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4 Ways to Jump into the “Sailor Moon” series

“Sailor Moon” is an iconic anime and manga property, but the 200 episode length of the original series might deter new fans from engaging. So, here are four ways to become a Sailor Moon fan without setting aside 100 hours for viewing. There are a few minor spoilers, but I try to be as vague as possible. “Sailor Moon” is a fandom worth joining if you can.

By David F. Pendrys

Credit: Toei Animation

Skip around the original anime series

A first option is to watch the original anime series, but skip around. The thing about “Sailor Moon” is there is a lot of filler, and these episodes are wonderful, but here are some shortcuts if you want to stick to the plot. You’re still looking at about 80 episodes to watch, but that’s a far cry from 200.

  • In Season 1, episodes 1, 8, 10, 13, 14, 24, 25, and 33 will introduce you to the entire team of Inner Sailor Senshi led by Sailor Moon, their allies, and Queen Beryl’s villainous Dark Kingdom including mighty Jadeite, skeevy Nephrite, treacherous Zoisite and overconfident Kunzite. Episode 33 serves as a lead-in for the climactic episodes 34 and 35 where it gets real. Episodes 44-46 cover the final battle with Queen Beryl.
  • In Season 2, “Sailor Moon R,” the first part is skippable but you need to watch episodes 47 and 48 to understand the full scope of the aftermath from episode 46. Episode 59 resolves the filler plot if you are interested in that, though you could even skip that episode. The plot resumes in episodes 60 and 61, and it gets to the showdown with the various Dark Moon villains in 68. You will want to settle in for 70-77, where many of the lingering plot threads are resolved and battles are fought. Episodes 82-88 result in the final conflict for the season and a change of scenery.
  • Season 3, “Sailor Moon S,” is perhaps the best of the five seasons, starts up at episode 90 and you’ll want to watch through 93 to learn about new characters and the evil Death Busters. Episode 103 and then the 109-113 sequence advance the plot further. Episodes 119-127 come with a final set of revelations and a variety of climactic battles.
  • Next comes Season 4, “Sailor Moon Super S,” and I’m going to suggest skipping all the way to 161-166, which is basically the entire season except for the boss fights against Queen Nehelenia and her crew. Keep going into Season 5, “Sailor Stars,” where the Season 4 plot will continue to episode 172. A new plot line begins as 173-178 will introduce new allies as well as Galaxia’s enemy army. As the series wraps up, 188-190 move things along as a prelude to the series finale conflict which takes place from 193-200.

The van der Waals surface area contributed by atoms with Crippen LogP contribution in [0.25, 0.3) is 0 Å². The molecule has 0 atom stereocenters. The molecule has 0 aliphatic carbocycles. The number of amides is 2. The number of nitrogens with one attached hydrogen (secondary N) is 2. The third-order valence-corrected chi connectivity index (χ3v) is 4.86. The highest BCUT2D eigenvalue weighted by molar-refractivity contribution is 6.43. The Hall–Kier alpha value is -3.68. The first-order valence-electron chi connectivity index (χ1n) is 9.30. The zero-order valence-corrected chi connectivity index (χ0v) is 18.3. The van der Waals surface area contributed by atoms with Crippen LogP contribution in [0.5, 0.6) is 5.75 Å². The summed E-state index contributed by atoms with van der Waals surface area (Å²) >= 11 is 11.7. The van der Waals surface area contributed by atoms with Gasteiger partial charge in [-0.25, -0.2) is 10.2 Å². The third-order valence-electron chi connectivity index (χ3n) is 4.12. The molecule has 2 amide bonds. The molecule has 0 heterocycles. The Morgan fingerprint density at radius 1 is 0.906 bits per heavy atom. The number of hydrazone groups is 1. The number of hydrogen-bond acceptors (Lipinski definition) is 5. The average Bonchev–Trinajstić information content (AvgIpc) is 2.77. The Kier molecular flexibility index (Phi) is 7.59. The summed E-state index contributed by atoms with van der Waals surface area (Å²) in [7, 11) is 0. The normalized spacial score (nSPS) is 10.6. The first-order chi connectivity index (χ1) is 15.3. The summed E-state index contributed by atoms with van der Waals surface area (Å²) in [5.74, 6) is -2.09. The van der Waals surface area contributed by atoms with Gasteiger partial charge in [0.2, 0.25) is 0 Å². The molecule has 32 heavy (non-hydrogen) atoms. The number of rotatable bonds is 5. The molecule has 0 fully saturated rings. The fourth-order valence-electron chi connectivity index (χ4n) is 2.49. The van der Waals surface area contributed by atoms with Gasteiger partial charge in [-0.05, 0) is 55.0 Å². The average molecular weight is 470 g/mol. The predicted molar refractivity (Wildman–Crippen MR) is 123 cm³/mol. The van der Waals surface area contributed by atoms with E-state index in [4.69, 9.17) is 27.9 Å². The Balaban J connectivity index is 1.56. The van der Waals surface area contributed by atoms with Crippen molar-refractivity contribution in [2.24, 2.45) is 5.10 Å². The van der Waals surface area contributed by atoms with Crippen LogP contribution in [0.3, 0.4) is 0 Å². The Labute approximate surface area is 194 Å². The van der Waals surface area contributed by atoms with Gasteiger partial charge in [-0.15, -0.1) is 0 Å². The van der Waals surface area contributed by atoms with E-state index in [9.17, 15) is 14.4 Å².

• If you don’t want to go that heavy into the series, you could get by with just the Season 1 episodes, Season 3, and the end of Season 5. There are 3 movies that are also available, but they do not tie in to the plot. By all means watch them if you can, but just note they are not going to assist with plot development.
Credit: Toei Animation and Viz Media

Watch “Sailor Moon Crystal” instead

Currently the series sits at 38 episodes, with more to come and has advanced through basically the first three seasons of the anime. The show is much more faithful to the manga, but in the first two seasons suffered from less effort put forth in the animation. Season 3 did much better in that regard. Nonetheless, the show is enjoyed by many in the “Sailor Moon” fandom and provides a faster introduction to the characters. Filler is nonexistent.

Credit: Kodansha

Read the manga series

Kodansha has condensed the volumes into 12, plus two short story books. There is also the two-volume “Codename Sailor V” manga which you should read before “Sailor Moon” to get insight into Sailor Venus. If you have the money for it or a way to read it through a library or borrowing from a friend, this is probably an even quicker way to engage with the fandom. It is worth reading no matter what because the art is gorgeous.

Credit: Toei Company

Check out the live action series

There is also a 51-episode live action series, “Pretty Guardian Sailor Moon,” and ongoing musicals called “Sera Myu,” which I think you should watch too, but both can at times venture away from the source material and might cause confusion with the basic plot. 

Now, you have options to become a Sailor Moon fan without giving up your entire life doing so!

About David

David is a Connecticut based fan of many things including anime. Follow him on Twitter and Instagram. Read more of his work here.

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